1 Systems Analysis Division, Risø National Laboratory for Sustainable Energy, Technical University of Denmark2 Risø National Laboratory for Sustainable Energy, Technical University of Denmark3 unknown4 Department of Management Engineering, Technical University of Denmark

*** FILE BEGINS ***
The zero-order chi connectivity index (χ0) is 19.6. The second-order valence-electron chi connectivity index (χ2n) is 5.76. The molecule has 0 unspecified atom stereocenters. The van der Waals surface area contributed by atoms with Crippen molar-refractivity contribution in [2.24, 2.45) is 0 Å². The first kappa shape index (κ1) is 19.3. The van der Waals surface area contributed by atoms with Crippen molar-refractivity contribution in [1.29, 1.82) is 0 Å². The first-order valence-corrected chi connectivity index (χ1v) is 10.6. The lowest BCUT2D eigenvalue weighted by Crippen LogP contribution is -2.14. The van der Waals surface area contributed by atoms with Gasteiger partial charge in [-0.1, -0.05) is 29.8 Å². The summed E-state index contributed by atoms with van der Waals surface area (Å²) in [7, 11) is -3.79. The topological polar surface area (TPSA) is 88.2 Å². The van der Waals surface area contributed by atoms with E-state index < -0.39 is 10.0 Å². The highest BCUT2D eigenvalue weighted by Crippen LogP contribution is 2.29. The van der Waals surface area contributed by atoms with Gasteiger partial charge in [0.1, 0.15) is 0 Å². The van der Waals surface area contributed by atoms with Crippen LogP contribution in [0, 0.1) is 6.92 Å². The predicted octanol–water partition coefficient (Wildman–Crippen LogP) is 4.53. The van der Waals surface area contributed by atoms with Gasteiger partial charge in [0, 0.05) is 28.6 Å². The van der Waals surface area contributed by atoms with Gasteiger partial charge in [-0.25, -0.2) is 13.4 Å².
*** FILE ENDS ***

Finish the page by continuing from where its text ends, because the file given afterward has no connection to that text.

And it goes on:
This report is Deliverable 4.1 of the EU project “Wind Power Integration in Liberalised Electricity Markets” (WILMAR) and describes the application of two policy instruments, Tradable Emissions Permits (TEP’s) and Tradable Green Certificates (TGC’s) forelectricity produced from renewable energy sources in the European Union and the implications for implementation in the Wilmar model. The introduction of a common emission-trading system in the EU is expected to have an upward effect on the spot pricesat the electricity market. The variations of the spot price imply that some types of power generation may change the situation from earning money to losing money despite the increasing spot price. Heavy restrictions on emissions penalise thefossil-fuelled technologies significantly, and the associated increase in the spot price need not compensate for this. Therefore, a market of TEP’s is expected to have a significant influence on the electricity spot price. However, the expected pricelevel of TEP’s are met with great uncertainty and a study of a number of economical studies shows a price span between zero and 270 USD per ton of CO2 depending on the participation or non-participation of countries in the scheme. The price-determinationat the TGC market is expected to be closely related to the price at the power spot market as the RE-producers of electricity will have expectations to the total price paid for the energy produced, i.e., for the price of electricity at the spot market plusthe price per kWh obtained at the green certificate market. In the Wilmar model, the TGC market can either be handled exogenously, i.e., the increase in renewable capacity and an average annual TGC price are determined outside the model, or a simple TGCmodule is developed, including the long-term supply functions for the most relevant renewable technologies and an overall TGC quota. Both solutions are rather simple, but to develop a more advanced model for the TGC market seems to be out of scope forhandling the interplay with the Wilmar model. The obligation for the TGC market is normally given on an annual basis, i.e., the certificate quota has to be fulfilled within a given year. This implies that to establish a TGC price on an hourly basisthroughout the year is not only difficult, but irrelevant as well. The incorporation of model elements representing an annual quota for emission and deriving a TEP price seems more relevant for the Wilmar model.